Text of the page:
Some of us got to witness the transition of dust-smeared chalkboards to sterile, glossy whiteboards during our school lives – others are only familiar with the former outside hipster-themed cafes and in bars and restaurants.
Either way, the concept of a writing board, be it in the classroom, conference room or your kitchen wall, has endured long enough to show that it’s on to something. Teachers often cite that teaching while writing helps pace them to keep from going too fast or too slow to test students’ attention spans, while calling students up to the board encourages participation and interactivity, the first-hand experience of which expedites the learning process.
This is often also the modus operandi for chalk- or whiteboards used to study, since manually listing information out and illustrating the material with diagrams, drawings, charts and the like have been known to help with information retention – popularizing the concept of dry erase paint for walls in schools, homes and work-spaces too.
Aside from functionality, these boards often serve to enhance aesthetics. A cute little chalkboard clipped to our fridge can double not just as a conveniently placed, visible place to jot down reminders and grocery lists, but adds a pleasant rustic touch to the décor. Whiteboards with their multiple colored marker pens are like re-usable canvasses for anything from a blueprint for how you’re going to redecorate the house to a mindmap for an upcoming campaign at work.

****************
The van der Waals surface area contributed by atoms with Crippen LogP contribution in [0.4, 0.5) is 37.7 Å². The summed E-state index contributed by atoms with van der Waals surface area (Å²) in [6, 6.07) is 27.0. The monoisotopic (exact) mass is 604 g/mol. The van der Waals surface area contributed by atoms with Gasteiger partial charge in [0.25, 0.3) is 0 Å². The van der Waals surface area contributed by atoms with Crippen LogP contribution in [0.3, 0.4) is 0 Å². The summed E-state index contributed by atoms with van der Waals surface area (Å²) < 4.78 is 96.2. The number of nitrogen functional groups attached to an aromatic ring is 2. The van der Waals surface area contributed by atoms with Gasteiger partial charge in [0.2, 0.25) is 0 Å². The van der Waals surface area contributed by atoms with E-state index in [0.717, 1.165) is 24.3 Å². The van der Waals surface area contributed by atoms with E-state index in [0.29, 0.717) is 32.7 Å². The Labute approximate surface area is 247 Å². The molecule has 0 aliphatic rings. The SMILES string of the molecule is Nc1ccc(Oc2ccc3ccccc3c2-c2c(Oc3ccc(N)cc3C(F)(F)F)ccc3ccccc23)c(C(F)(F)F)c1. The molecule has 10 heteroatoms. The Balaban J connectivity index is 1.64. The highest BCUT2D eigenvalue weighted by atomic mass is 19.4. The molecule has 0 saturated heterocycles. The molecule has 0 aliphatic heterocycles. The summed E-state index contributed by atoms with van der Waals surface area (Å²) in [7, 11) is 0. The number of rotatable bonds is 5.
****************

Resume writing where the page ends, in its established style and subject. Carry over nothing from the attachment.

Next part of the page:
But what sets them apart? Why did whiteboards overtake blackboards as a classroom staple, and why do chalkboards still persist if they’ve become obsolete? In this post, we intend to take a closer look.
Slate black chalkboards and later their green, steel-plate-covered-with porcelain-based-paint successors have historically been a mainstay of the education system, and in some cases still are, but one reason why they’ve faded into the background for more modern classroom settings is the problem of chalk dust. The calcium sulphate, kerosene and other chemicals all inevitably end up in the air as a piece of chalk slides over the rough surface of the black- or greenboard, clouds of it contaminating the classroom as scribblings are erased and the erasers dusted out. This could exacerbate or trigger respiratory problems in the long run – not to mention, result in an uptick of easily dirtied clothes in the laundry pile.